Post Mortems

Virgin River Boss Explains Why She Waited to Go 'There' With Mel and Jack

Virgin River Mel & Jack Have Sex

Warning: We’re about to spoil Season 2, Episode 2 of Netflix’s Virgin River. Need to catch up? You know what to do.

Well, folks, it finally happened. After 12 episodes of Virgin River — plus nearly a full year of waiting between seasons — Mel Monroe and Jack Sheridan finally went to the bone zone. So as far as that relationship is concerned, the show is just called River now.

The big moment follows a blow-up argument between Mel and Jack at the end of Episode 2. Mel wants to get everything out in the open so that she and Jack can go back to the way things were, apologizing for leaving and returning without telling him. He accepts her apology, but the conflict lingers.

Mel storms out, but wouldn’t you know it, her car battery is dead. (Fate is clearly ‘shipping these two.) So Jack drives her back to her cabin, where they make out on the porch before proceeding to the not-suitable-for-younger-viewers portion of the evening. So, why didn’t this long-awaited romantic milestone come sooner?

“If you’ve read the books, you know that sex is a big part of the books,” showrunner Sue Tenney tells TVLine. “But I just didn’t feel that the first season was about that. I wanted to hold off.”

As for the scene itself, star Alexandra Breckenridge (aka Mel) appreciates that the moment remained “nice and tasteful” while still feeling romantic and satisfying. “Our show, I believe, is PG-14,” she says with a laugh, “so there aren’t a lot of body parts that are allowed to be shown. We also have a huge age range that watches, from younger viewers to older viewers, and I don’t think everybody wants to see a full True Blood-level sex scene. And I fully did a True Blood scene back in the day.”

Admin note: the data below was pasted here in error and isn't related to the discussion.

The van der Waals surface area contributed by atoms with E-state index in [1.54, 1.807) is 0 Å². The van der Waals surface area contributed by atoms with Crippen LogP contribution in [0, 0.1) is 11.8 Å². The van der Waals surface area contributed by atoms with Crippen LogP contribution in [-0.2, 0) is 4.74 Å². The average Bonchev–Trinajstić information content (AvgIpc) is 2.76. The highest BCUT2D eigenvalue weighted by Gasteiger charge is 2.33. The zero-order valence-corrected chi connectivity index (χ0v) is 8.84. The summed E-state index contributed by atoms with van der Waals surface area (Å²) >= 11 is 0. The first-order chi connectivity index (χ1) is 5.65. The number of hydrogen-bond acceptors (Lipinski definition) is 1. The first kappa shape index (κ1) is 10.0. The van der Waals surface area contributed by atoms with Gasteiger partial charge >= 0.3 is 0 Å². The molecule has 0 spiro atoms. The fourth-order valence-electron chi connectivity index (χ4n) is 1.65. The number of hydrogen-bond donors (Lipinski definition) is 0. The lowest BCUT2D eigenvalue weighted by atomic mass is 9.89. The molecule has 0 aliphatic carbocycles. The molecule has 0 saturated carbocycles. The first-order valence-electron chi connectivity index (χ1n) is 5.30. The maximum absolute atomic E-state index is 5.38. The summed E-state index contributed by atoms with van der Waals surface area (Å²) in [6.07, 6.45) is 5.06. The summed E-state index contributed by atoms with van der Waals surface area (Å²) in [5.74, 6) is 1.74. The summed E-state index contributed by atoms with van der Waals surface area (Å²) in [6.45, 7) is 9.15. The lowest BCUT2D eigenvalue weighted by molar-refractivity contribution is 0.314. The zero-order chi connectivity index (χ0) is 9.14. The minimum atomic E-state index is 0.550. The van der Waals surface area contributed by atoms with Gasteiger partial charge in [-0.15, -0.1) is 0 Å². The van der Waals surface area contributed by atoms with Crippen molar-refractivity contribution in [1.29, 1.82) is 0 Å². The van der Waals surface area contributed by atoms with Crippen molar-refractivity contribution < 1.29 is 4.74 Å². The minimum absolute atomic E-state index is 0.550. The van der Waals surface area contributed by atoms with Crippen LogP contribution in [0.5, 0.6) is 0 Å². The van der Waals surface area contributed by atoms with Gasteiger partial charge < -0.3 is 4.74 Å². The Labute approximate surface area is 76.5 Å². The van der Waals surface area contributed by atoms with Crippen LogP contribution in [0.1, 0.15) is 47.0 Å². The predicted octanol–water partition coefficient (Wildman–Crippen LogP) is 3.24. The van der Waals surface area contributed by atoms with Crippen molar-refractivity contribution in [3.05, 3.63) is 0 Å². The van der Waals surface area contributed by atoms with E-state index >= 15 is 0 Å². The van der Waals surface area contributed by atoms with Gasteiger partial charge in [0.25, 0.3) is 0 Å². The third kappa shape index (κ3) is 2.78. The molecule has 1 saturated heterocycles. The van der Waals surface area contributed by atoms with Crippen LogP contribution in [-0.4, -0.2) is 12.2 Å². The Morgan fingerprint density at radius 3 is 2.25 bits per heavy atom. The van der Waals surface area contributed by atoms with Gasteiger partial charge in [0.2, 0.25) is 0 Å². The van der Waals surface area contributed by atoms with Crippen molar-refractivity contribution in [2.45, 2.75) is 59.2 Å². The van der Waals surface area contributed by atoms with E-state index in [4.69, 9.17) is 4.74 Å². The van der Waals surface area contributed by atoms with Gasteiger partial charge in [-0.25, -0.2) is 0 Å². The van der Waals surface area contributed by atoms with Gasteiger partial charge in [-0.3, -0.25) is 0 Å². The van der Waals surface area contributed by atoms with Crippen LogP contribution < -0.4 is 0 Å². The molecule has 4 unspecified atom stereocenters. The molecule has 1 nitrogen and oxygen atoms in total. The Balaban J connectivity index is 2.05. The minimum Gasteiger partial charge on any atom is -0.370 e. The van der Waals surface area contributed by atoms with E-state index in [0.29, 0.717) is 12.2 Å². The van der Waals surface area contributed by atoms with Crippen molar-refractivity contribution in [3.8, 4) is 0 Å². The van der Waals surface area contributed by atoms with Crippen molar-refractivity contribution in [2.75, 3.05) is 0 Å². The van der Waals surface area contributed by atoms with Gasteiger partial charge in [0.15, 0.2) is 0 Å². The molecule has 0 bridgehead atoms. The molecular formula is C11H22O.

In addition to turning Mel and Jack’s courtship into a considerably slower burn, Tenney says she also resisted the urge to jump forward in time between seasons. “We’re sticking to a shorter time frame here, which I haven’t done in other series I’ve worked on. But we were afraid we would miss some really great stuff between these characters.”

Tenney credits Netflix for being a “fantastic partner” in storytelling. “They weren’t trying to hurry us up, or to rush us to where we were going,” she says. “They let us tell the story, and as a storyteller, that’s like catnip.”

And before you even suggest that Virgin River author Robyn Carr might object to any of the show’s page-to-screen changes, Tenney assures TVLine that she and Carr have nothing but respect for one another.

“[Carr] watched Season 1 when everybody else got it, and she was the first phone call I got,” Tenney recalls. “She said she couldn’t be happier, she thought it was amazing and that she wishes she’d thought of some of those twists. It’s very important to honor the books and the book fans. We talk about that often.”

Were you satisfied by Mel and Jack’s long-awaited first night together? Drop a comment with your thoughts on the episode, as well as Virgin River‘s second season in general, below.